From the subreddit: Humans Are Hardwired To Dismiss Facts That Don’t Fit Their Worldview. Once you get through the preliminary Trump supporter and anti-vaxxer denunciations, it turns out to be an attempt at an evo psych explanation of confirmation bias:
Our ancestors evolved in small groups, where cooperation and persuasion had at least as much to do with reproductive success as holding accurate factual beliefs about the world. Assimilation into one’s tribe required assimilation into the group’s ideological belief system. An instinctive bias in favor of one’s in-group” and its worldview is deeply ingrained in human psychology.
I think the article as a whole makes good points, but I’m increasingly uncertain that confirmation bias can be separated from normal reasoning.
Suppose that one of my friends says she saw a coyote walk by her house in Berkeley. I know there are coyotes in the hills outside Berkeley, so I am not too surprised; I believe her.
Now suppose that same friend says she saw a polar bear walk by her house. I assume she is mistaken, lying, or hallucinating.
Is this confirmation bias? It sure sounds like it. When someone says something that confirms my preexisting beliefs (eg ‘coyotes live in this area, but not polar bears’), I believe it. If that same person provides the same evidence for something that challenges my preexisting beliefs, I reject it. What am I doing differently from an anti-vaxxer who rejects any information that challenges her preexisting beliefs (eg that vaccines cause autism)?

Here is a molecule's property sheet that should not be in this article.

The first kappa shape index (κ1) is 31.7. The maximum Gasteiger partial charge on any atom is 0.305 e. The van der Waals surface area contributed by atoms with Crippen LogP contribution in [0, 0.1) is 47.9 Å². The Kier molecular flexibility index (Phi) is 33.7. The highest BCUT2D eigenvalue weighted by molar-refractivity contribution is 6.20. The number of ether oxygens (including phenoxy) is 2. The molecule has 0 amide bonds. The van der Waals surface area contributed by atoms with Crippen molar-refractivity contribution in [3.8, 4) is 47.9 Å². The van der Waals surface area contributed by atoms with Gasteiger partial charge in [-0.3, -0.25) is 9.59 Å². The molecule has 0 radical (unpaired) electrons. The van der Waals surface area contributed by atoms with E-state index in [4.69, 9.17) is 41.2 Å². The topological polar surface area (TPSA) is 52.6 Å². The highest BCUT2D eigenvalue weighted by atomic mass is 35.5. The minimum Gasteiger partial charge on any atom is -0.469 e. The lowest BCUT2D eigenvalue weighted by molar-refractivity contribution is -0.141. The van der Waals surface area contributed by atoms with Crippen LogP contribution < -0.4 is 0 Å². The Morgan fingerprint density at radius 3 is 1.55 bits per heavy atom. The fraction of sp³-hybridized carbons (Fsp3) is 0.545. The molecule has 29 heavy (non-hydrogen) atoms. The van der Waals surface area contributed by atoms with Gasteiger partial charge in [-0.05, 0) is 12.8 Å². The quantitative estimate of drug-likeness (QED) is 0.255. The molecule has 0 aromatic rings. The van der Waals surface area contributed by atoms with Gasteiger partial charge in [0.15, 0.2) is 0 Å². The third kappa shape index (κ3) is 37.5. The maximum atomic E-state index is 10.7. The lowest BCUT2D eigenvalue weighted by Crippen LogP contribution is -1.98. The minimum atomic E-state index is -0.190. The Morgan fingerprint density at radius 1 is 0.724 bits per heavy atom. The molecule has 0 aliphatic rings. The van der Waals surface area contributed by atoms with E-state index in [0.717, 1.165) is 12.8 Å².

When new evidence challenges our established priors (eg a friend reports a polar bear, but I have a strong prior that there are no polar bears around), we ought to heavily discount the evidence and slightly shift our prior. So I should end up believing that my friend is probably wrong, but I should also be slightly less confident in my assertion that there are no polar bears loose in Berkeley today. This seems sufficient to explain confirmation bias, ie a tendency to stick to what we already believe and reject evidence against it.
The anti-vaxxer is still doing something wrong; she somehow managed to get a very strong prior on a false statement, and isn’t weighing the new evidence heavily enough. But I think it’s important to note that she’s attempting to carry out normal reasoning, and failing, rather than carrying out some special kind of reasoning called “confirmation bias”.
There are some important refinements to make to this model – maybe there’s a special “emotional reasoning” that locks down priors more tightly, and maybe people naturally overweight priors because that was adaptive in the ancestral environment. Maybe after you add these refinements, you end up at exactly the traditional model of confirmation bias (and the one the Fast Company article is using) and my objection becomes kind of pointless.
But not completely pointless. I still think it’s helpful to approach confirmation bias by thinking of it as a normal form of reasoning, and then asking under what conditions it fails.